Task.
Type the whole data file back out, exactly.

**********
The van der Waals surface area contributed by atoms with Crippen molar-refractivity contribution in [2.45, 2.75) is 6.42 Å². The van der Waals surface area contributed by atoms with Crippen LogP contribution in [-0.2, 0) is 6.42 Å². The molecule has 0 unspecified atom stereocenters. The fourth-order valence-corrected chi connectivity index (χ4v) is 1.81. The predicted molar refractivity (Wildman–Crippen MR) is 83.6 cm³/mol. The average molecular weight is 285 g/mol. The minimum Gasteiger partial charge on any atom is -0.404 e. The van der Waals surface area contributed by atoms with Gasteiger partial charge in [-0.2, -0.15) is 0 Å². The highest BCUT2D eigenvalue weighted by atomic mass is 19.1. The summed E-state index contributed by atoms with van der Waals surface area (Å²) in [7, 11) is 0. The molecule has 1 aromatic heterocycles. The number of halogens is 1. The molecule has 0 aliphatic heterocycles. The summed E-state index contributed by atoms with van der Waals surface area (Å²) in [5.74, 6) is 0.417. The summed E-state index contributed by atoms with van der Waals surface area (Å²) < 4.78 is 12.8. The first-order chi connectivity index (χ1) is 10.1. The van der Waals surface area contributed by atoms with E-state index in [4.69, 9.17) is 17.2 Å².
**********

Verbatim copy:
The van der Waals surface area contributed by atoms with Crippen molar-refractivity contribution in [2.45, 2.75) is 6.42 Å². The van der Waals surface area contributed by atoms with Crippen LogP contribution in [-0.2, 0) is 6.42 Å². The molecule has 0 unspecified atom stereocenters. The fourth-order valence-corrected chi connectivity index (χ4v) is 1.81. The predicted molar refractivity (Wildman–Crippen MR) is 83.6 cm³/mol. The average molecular weight is 285 g/mol. The minimum Gasteiger partial charge on any atom is -0.404 e. The van der Waals surface area contributed by atoms with Gasteiger partial charge in [-0.2, -0.15) is 0 Å². The highest BCUT2D eigenvalue weighted by atomic mass is 19.1. The summed E-state index contributed by atoms with van der Waals surface area (Å²) in [7, 11) is 0. The molecule has 1 aromatic heterocycles. The number of halogens is 1. The molecule has 0 aliphatic heterocycles. The summed E-state index contributed by atoms with van der Waals surface area (Å²) in [5.74, 6) is 0.417. The summed E-state index contributed by atoms with van der Waals surface area (Å²) < 4.78 is 12.8. The first-order chi connectivity index (χ1) is 10.1. The van der Waals surface area contributed by atoms with E-state index in [4.69, 9.17) is 17.2 Å².